Eastern European nations, for decades shackled under the weight of Communism, were the last geographical bloc to break the chains of oppression en masse, and in the process shed a history of subservience to a far off and, to many, an alien political culture. How that landscape has now changed. While Eastern Europe is now free, the plight of the majority of the Arab world is reminiscent of the worst excesses of Soviet rule: Political repression is the norm, civil society is suffocated while a political elite operates in a parallel existence intoxicated by the stench of absolute power.Lest anyone think oppression breeds indifference, however, the people of Tunisia have just turned history on its head and unleashed a defiance that is bound to resonate
|Regimes in the region have long imposed their will on a reluctant population through the use of fear [EPA]
Eastern European nations, for decades shackled under the weight of Communism, were the last geographical bloc to break the chains of oppression en masse, and in the process shed a history of subservience to a far off and, to many, an alien political culture. How that landscape has now changed.
While Eastern Europe is now free, the plight of the majority of the Arab world is reminiscent of the worst excesses of Soviet rule: Political repression is the norm, civil society is suffocated while a political elite operates in a parallel existence intoxicated by the stench of absolute power.
Lest anyone think oppression breeds indifference, however, the people of Tunisia have just turned history on its head and unleashed a defiance that is bound to resonate with the people of neighbouring nations and to shake the thrones of Arab despots.
Do not underestimate the psychological impact of what Tunisians have just achieved. Arab regimes have had a free hand at imposing their will on reluctant populations through the use of a single instrument: Fear. In the space of just a few weeks, masses of Tunisians have demonstrated to the Arab region the limits of dictatorial rule.
The death of one young Tunisian who set fire to himself in an act of desperation lit the fuse of popular protests against mounting economic turmoil, blistering corruption and a massive breach of trust with the ruling class.
Where perhaps just a month ago such anger would have been momentary and the rage dowsed by pure state brutality, the strength of feeling that has propelled Tunisians to fight the state has proven overwhelming and irreversible.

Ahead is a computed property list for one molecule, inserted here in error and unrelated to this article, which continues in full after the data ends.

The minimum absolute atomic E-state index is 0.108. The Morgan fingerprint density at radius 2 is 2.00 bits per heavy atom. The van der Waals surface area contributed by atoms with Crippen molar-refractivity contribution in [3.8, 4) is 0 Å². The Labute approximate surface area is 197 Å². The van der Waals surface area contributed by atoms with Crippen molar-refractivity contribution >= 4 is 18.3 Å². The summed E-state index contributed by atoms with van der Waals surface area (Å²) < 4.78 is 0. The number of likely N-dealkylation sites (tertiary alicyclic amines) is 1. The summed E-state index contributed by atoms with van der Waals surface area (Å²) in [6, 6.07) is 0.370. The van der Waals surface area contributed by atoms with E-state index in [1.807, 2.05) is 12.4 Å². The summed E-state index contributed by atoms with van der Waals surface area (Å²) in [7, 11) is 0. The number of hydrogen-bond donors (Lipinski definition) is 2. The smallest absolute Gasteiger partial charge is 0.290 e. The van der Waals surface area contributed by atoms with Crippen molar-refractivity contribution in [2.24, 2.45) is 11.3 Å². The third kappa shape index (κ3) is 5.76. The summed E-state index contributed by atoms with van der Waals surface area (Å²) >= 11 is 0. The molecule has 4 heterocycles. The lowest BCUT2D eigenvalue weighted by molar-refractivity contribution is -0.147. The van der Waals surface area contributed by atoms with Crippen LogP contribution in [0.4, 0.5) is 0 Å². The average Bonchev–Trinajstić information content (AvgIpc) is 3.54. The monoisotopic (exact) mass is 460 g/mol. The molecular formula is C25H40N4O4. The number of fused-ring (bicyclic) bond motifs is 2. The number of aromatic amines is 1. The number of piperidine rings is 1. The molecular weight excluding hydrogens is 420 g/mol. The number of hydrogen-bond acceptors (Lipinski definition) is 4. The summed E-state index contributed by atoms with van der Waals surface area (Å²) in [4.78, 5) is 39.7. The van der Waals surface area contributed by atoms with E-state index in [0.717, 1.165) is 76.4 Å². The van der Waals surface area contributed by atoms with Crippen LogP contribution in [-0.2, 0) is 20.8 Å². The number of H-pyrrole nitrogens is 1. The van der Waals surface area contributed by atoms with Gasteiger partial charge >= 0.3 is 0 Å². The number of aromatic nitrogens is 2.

It is such sentiment which has resonated so profoundly across the region. The rage is not specific to Tunisia: almost identical conditions fester right across the Middle East. Tunisia in this instance could just as well be Algeria, Libya, Morocco, Egypt, Jordan or Syria. (This is to momentarily ignore the political situation in the Gulf region.)
What is not lost on most of the protest voices in the region is the sheer complicity of Western nations which have long waved an abstract, need one say meaningless, flag of freedom. The violent protests that greeted the result of the Iranian election were utilised to maximum effect by governments in the US and Europe. Iranian leaders, rightly so, were at the end of some heavy political vitriol from Western powers.
The popular revolution that many had thought - wished - would materialise in Iran has forced itself on Tunisia. No words of praise for Tunisians, however, from Western quarters for toppling their dictator, unsurprisingly.
Beware the French
As the former colonial overlord in Tunisia, France has a history of deceit, mendacity and, to boot, hypocrisy in relation to North Africa. How often are the French wont to proclaim liberté, égalité, fraternité as their most fundamental values? As far as French policy in North Africa is concerned, we may add another: Fallacy.
The Tunisian despot's closeness to France was legendary. Despite achieving independence from France, Tunisia remained subject to its puppet master's whims under its dictatorial regime.
Something of a similar revolution spread across Algeria some two decades ago. Back then, with the avowed backing of the French state, Algerian security forces trampled over Algerian democracy precipitating a brutal civil war.
For Tunisia's revolution not to be short-lived, the population will need to be alert to the behind-the-scenes machinations and manoeuvrings of the French.
That France refused refuge to the deposed despot was not a sign of the former's solidarity with the Tunisian people. Rather a play at real politik by the French and a little forward thinking in how best to influence future events in Tunisia.
If a new system beckons in Tunisia, the people would do well to distance themselves from France.
The Arab world has had little cause for celebration of late. At the mercy of long-standing kingdoms and hereditary life-time autocrats, political suffocation has been the order of the day. Defeatism had taken hold over civil society. But the momentous events in Tunisia show how no amount of bloodletting will kill peoples' spirit.
Platitudes from foreign powers are unnecessary now. The people of the Middle East are capable of building their own futures as they see fit.
Despite such optimism, however, do not be surprised if the new revolutionary zeal is buried prematurely given what it may mean for Western policy.
The tide of defiance will not easily be pushed back. That is not to say there will not be many forces out there employing all means necessary to smother it. Tunisians and Arabs are only at the very early stages of their struggle for freedom and must be on their guard against the difficult obstacles ahead.
Mohammed Khan is a political analyst based in the UAE.
The views expressed in this article are the author's own and do not necessarily reflect Al Jazeera's editorial policy.
Source: Al Jazeera